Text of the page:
In macro, the euro enjoyed support from the crosses and rose for a second day versus the dollar as Italian bond yields continued to decline. The common currency stayed around the day’s high of 1.1724 after flash euro-zone  inflation data beat the highest estimate while the yen reversed earlier gains as London came to the market. The pound gained for the second day, rising beyond 1.33 against the dollar, benefiting from an improvement in euro- area investor sentiment. In EM, the Indonesian rupiah led a broader emerging-market currency rally after Bank Indonesia raised the benchmark interest rate for a second time in less than two weeks on Wednesday and flagged more increases to counter a selloff in the nation’s currency and bonds.

In rate, US 10Y Treasury yields were modestly higher, rising about 1 basis point, to 2.873%.

In overnight central banks news, Jonathan Haskel has been nominated to the BoE's MPC by the Treasury replacing hawkish McCafferty. SNB's Zurbrugg says current monetary policy takes into account of fragility in FX markets.

In geopolitical developments, President Trump is to impose metal tariffs on Canada, Mexico and EU, according to reports in Washington Post. US Commerce Secretary Ross says that US steel and aluminium tariffs on EU are to be announced before markets open or after markets close today; adding that US does not want a trade war. Trump has also told French President Macron that he would block German premium cars from entering the US market.

In commodities, Brent (-0.6%) and WTI (-0.4%) gradually extended losses on the day following the latest API crude inventory printing a surprise build in headline crude stockpiles. Elsewhere, Gold (+0.2%) trades marginally higher as it tracks the greenback following the uneventful Asia-Pac session. Meanwhile,  base metals (with the exception of copper) were boosted by a strong Chinese manufacturing PMI reading with Shanghai nickel soaring to fresh three-year highs and London zinc higher by 0.8%. On the trade front, US Secretary Wilbur Ross said that US steel and aluminium tariffs on EU will be announced as early as today, before US markets open or after markets close.

Expected data include jobless claims and personal income. Costco, Dollar General, VMware, Workday, and Lululemon are among companies reporting earnings.

Bulletin Headline Summary from RanSquawk

  • BTPs recovering as tensions calm in Italy, with talks set to resume later in the day; EZ CPI provides no shocks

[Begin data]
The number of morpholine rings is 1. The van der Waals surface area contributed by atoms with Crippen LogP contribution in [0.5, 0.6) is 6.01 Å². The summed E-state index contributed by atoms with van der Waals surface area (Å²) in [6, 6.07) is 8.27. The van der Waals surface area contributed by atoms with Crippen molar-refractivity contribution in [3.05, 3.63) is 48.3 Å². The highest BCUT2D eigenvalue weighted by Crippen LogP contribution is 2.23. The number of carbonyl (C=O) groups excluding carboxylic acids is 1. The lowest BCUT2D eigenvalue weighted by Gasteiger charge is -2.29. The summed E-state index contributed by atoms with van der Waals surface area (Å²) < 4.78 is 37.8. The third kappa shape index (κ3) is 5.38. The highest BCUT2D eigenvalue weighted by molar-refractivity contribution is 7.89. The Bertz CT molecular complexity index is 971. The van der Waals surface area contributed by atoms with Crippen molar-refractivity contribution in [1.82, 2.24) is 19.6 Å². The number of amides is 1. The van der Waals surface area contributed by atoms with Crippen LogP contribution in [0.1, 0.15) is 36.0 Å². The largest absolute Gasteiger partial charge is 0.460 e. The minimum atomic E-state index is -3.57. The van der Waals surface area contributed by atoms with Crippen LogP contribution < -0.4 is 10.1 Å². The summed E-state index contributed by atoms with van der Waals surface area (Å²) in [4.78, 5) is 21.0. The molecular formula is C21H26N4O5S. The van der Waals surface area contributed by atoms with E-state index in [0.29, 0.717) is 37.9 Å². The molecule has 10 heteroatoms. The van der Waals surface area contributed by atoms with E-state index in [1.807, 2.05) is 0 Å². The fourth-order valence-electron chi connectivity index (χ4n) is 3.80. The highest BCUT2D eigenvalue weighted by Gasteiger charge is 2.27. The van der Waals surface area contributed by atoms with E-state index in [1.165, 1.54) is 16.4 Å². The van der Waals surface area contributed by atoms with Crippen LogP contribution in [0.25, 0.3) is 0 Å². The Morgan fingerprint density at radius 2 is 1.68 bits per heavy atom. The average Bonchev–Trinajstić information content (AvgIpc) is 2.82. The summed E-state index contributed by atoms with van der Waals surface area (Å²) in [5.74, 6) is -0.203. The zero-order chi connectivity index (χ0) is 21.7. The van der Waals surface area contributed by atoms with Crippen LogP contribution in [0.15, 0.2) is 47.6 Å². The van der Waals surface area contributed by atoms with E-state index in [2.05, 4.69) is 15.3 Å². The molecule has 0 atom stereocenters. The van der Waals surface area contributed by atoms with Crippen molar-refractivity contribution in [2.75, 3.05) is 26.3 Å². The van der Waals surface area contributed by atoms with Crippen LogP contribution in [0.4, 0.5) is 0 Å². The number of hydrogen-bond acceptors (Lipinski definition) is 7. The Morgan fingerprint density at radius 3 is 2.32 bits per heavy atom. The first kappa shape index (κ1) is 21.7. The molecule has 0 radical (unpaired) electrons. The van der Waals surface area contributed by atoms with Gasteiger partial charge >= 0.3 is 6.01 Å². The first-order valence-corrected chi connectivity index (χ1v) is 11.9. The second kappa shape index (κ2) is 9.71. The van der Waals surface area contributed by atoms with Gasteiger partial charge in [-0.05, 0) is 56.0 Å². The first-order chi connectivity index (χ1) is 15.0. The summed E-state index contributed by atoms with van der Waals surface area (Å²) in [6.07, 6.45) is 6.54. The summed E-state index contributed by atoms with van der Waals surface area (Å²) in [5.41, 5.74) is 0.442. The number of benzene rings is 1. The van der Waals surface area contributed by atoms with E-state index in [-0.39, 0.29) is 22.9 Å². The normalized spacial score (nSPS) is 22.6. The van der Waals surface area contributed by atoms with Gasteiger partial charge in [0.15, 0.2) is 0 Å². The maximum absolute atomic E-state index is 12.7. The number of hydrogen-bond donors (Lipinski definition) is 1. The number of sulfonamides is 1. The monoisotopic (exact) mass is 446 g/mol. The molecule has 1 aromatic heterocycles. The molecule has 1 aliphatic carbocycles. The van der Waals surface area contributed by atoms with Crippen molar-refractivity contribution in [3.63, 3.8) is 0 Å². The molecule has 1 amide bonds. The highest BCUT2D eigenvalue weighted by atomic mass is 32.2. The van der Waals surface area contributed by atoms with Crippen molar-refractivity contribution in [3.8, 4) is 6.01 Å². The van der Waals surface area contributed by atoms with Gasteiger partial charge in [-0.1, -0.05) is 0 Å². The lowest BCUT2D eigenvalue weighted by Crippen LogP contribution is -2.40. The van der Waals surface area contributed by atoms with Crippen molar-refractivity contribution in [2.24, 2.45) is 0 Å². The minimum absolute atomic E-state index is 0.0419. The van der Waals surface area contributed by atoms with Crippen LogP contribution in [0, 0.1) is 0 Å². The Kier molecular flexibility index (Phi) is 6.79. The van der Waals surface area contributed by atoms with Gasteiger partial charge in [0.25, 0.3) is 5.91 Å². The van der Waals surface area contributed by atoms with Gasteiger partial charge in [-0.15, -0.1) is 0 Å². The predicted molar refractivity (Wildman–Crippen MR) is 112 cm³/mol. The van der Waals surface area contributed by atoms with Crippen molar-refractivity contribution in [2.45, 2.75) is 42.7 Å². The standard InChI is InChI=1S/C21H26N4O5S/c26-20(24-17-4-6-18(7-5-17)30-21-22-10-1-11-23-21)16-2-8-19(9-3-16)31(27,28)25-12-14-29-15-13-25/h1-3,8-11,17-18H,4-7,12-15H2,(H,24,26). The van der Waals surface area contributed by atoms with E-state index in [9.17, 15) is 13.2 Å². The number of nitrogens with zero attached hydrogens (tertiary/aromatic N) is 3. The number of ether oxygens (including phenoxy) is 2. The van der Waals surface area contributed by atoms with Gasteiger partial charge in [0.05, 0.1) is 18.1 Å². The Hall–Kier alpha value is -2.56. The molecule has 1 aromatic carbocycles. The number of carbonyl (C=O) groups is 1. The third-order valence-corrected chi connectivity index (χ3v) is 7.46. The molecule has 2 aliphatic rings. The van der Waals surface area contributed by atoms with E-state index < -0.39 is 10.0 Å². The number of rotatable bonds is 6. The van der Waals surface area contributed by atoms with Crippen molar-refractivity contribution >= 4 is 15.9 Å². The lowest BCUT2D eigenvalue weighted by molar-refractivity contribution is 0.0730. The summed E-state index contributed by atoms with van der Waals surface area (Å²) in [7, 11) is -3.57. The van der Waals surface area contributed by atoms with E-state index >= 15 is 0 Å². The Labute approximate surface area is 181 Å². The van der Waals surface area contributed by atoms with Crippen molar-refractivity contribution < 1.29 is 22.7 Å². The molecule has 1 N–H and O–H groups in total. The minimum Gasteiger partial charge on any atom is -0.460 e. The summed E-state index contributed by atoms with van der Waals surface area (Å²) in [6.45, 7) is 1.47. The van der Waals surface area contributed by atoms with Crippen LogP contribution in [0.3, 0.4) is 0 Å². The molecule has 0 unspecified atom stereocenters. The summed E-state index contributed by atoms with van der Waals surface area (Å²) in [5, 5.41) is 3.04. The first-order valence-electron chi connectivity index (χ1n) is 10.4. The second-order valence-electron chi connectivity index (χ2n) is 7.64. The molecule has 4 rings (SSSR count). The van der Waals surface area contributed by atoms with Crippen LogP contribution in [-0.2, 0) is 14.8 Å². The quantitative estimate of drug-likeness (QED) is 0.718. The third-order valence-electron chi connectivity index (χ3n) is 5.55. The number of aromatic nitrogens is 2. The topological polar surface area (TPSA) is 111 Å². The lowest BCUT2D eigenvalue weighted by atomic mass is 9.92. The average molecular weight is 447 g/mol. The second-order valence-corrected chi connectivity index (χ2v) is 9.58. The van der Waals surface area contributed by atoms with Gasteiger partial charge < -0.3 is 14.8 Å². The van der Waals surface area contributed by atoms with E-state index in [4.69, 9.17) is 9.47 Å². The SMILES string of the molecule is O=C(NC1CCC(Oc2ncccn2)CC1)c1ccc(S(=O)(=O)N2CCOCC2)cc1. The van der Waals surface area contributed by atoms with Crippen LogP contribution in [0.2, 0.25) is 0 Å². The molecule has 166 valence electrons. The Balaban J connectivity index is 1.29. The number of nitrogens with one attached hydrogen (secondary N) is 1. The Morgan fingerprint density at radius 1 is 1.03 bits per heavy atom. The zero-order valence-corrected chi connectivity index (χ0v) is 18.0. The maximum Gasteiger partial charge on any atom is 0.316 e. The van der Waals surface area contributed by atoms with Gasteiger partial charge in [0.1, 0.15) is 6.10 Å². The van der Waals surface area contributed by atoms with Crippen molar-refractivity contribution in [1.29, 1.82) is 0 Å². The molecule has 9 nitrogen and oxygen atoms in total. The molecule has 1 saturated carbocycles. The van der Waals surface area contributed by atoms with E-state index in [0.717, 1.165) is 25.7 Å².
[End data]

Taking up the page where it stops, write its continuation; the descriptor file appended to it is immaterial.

• Focus set on Spanish no-confidence debate, as Cuidadanos ahead in polls and PP collapses to 4th
  • Looking ahead, highlights include, US personal consumption and PCE price index, Chicago PMI, Canadian GDP and DoEs

Market Snapshot

  • S&P 500 futures little changed at 2,723.75
  • STOXX Europe 600 up 0.2% to 386.23
  • MXAP up 0.9% to 172.10
  • MXAPJ up 1% to 562.53
  • Nikkei up 0.8% to 22,201.82
  • Topix up 0.7% to 1,747.45
  • Hang Seng Index up 1.4% to 30,468.56
  • Shanghai Composite up 1.8% to 3,095.47
  • Sensex up 0.5% to 35,074.00
  • Australia S&P/ASX 200 up 0.5% to 6,011.88
  • Kospi up 0.6% to 2,423.01
  • German 10Y yield rose 3.1 bps to 0.403%
  • Euro up 0.4% to $1.1714
  • Italian 10Y yield fell 24.5 bps to 2.646%
  • Spanish 10Y yield fell 3.4 bps to 1.499%
  • Brent futures down 0.4% to $77.19/bbl
  • Gold spot up 0.2% to $1,304.06
  • U.S. Dollar Index down 0.3% to 93.83

Top Overnight News from Bloomberg

  • President Trump plans to announce as soon as Thursday the imposition of tariffs on steel and aluminum imports from Canada, Mexico, and EU, the Washington Post reports, citing three unidentified people familiar with the plan
  • Italian President Sergio Mattarella is ready to appoint a new premier, but he’s still waiting on a signal from the populists who denounced him as an enemy of democracy.
  • A top North Korean official met Secretary of State Mike Pompeo for dinner in New York on Thursday night, the highest-level talks between the two countries on American soil in 18 years as the Trump administration works to prepare for a summit in Singapore with the isolated regime. Here’s where things stand on the Trump-Kim summit
  • China’s official factory gauge rose more than estimated as export orders accelerated, signaling that the expansion continues to be driven by global trade
  • The Socialists, Spain’s biggest opposition party, are close to lining up the support they need to oust Prime Minister Mariano Rajoy in a no- confidence vote Friday, according to people briefed on the talks
  • JPMorgan Chase & Co. won the title of world’s largest currency trader by market share, ending Citigroup Inc.’s four- year run at the top, according to a Euromoney Institutional Investor Plc survey that featured a new methodology. XTX Markets, a computerized trading firm, placed third, with 7.4 percent
  • Humming factories lifted China’s official manufacturing gauge above economist estimates in May, following an acceleration of industrial production in April. Even so, gauges of demand across property, investment and consumption indicate weakness is in store
  • The Swiss economy started the year with faster-than- expected growth, helped by consumers and investment spending
  • As all Asian emerging-market currencies but one head for a losing month, consistency in central bank policy may have been an element that dictated their fortunes
  • Europe’s biggest debt collector, Intrum AB, says it doesn’t see the political turmoil in Italy hurting its business